[[Editor’s note: as we were going to publication with this review, Schiit announced two new versions of its Freya preamp: the Freya S, which lacks this model’s tube gain stage; and the Freya +, which features a new tube stage with DC heaters and a noise-cancelling semi-circlotron output buffer, and a new differential JFET buffer stage, which converts signle-ended signals to balanced, among other enhancements.]]
For many of us with all-digital front ends, owning a preamp has become more choice than necessity. As such, today’s preamps need to offer something more compelling than mere volume control to justify their existence. Schiit Audio seems to understand this, as their Freya preamp offers something you don’t normally see anywhere close to its price point: a tube gain stage in a preamp that costs only $699. The Freya is a fully balanced differential design preamp and, in my opinion, is Schiit’s most physically beautiful product to date. The front and top are comprised of a single curved piece of brushed aluminum. Sticking out of the top of the chassis are four vacuum tubes surrounded by precision cut holes, which adds a bit of elegance to the design. I think Freya has a unique look that will turn heads.
Input options include two sets of balanced XLRs as well as three sets of unbalanced RCAs. For outputs, Freya comes with one set of balanced XLRs and two sets of unbalanced RCAs. The front panel has a volume knob and dedicated buttons for input, output mode, and mute. The included remote control allows you to make adjustments to these settings.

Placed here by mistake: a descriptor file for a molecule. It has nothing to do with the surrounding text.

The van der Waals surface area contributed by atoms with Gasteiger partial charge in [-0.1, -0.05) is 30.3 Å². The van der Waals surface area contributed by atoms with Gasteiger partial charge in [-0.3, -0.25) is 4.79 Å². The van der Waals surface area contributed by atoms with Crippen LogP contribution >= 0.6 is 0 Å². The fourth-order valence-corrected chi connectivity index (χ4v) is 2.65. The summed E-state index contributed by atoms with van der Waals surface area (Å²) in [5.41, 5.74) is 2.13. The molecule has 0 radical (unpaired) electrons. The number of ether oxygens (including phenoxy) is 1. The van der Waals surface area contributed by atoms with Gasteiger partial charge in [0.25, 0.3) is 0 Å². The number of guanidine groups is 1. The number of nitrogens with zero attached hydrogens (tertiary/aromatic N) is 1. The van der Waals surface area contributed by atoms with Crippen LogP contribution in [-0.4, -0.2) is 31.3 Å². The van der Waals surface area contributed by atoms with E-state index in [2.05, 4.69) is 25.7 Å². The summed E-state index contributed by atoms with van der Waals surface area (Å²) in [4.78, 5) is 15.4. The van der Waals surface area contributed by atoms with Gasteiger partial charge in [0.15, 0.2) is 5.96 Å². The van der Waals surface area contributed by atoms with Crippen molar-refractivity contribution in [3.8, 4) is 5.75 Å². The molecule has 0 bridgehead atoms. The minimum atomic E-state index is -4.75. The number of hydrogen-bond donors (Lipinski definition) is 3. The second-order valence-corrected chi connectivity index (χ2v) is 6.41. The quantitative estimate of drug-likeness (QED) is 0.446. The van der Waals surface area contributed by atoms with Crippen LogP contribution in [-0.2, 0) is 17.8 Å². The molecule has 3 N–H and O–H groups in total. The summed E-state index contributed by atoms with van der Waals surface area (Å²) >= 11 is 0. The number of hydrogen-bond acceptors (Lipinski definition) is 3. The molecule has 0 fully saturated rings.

Inside the chassis is where things start to get interesting. Volume control isn’t handled by your typical, run-of-the-mill potentiometer. Instead, Freya uses a 128-step microprocessor-controlled voltage attenuator. As you adjust the volume knob, relay switches physically add or remove thin film resistors to or from the signal path controlling how the output voltage (volume) is adjusted. This type of stepped attenuation offers very high-quality volume control, which is something I heard first hand. Those unfamiliar with this type of volume control are in for a surprise, however, as the switching relays make a distinct audible clicking noise as you adjust the volume. It’s something that some owners will need to get used to.